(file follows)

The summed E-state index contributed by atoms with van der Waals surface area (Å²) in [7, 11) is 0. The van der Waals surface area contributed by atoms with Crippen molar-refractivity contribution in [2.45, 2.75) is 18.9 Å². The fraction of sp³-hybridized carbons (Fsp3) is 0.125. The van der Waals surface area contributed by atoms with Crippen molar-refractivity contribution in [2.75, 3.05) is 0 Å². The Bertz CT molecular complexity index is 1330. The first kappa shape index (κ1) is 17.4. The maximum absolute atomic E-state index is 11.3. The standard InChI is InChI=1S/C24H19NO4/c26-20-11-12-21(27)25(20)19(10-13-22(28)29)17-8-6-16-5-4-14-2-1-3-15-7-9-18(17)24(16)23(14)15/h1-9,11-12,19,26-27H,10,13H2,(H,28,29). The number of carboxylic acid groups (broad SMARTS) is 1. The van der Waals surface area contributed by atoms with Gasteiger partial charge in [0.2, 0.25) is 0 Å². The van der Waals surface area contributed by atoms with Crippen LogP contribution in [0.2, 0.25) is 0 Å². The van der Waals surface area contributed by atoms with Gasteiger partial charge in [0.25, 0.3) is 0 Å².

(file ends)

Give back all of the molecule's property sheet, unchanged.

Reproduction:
The summed E-state index contributed by atoms with van der Waals surface area (Å²) in [7, 11) is 0. The van der Waals surface area contributed by atoms with Crippen molar-refractivity contribution in [2.45, 2.75) is 18.9 Å². The fraction of sp³-hybridized carbons (Fsp3) is 0.125. The van der Waals surface area contributed by atoms with Crippen molar-refractivity contribution in [2.75, 3.05) is 0 Å². The Bertz CT molecular complexity index is 1330. The first kappa shape index (κ1) is 17.4. The maximum absolute atomic E-state index is 11.3. The standard InChI is InChI=1S/C24H19NO4/c26-20-11-12-21(27)25(20)19(10-13-22(28)29)17-8-6-16-5-4-14-2-1-3-15-7-9-18(17)24(16)23(14)15/h1-9,11-12,19,26-27H,10,13H2,(H,28,29). The number of carboxylic acid groups (broad SMARTS) is 1. The van der Waals surface area contributed by atoms with Gasteiger partial charge in [0.2, 0.25) is 0 Å². The van der Waals surface area contributed by atoms with Crippen LogP contribution in [0.2, 0.25) is 0 Å². The van der Waals surface area contributed by atoms with Gasteiger partial charge in [0.25, 0.3) is 0 Å².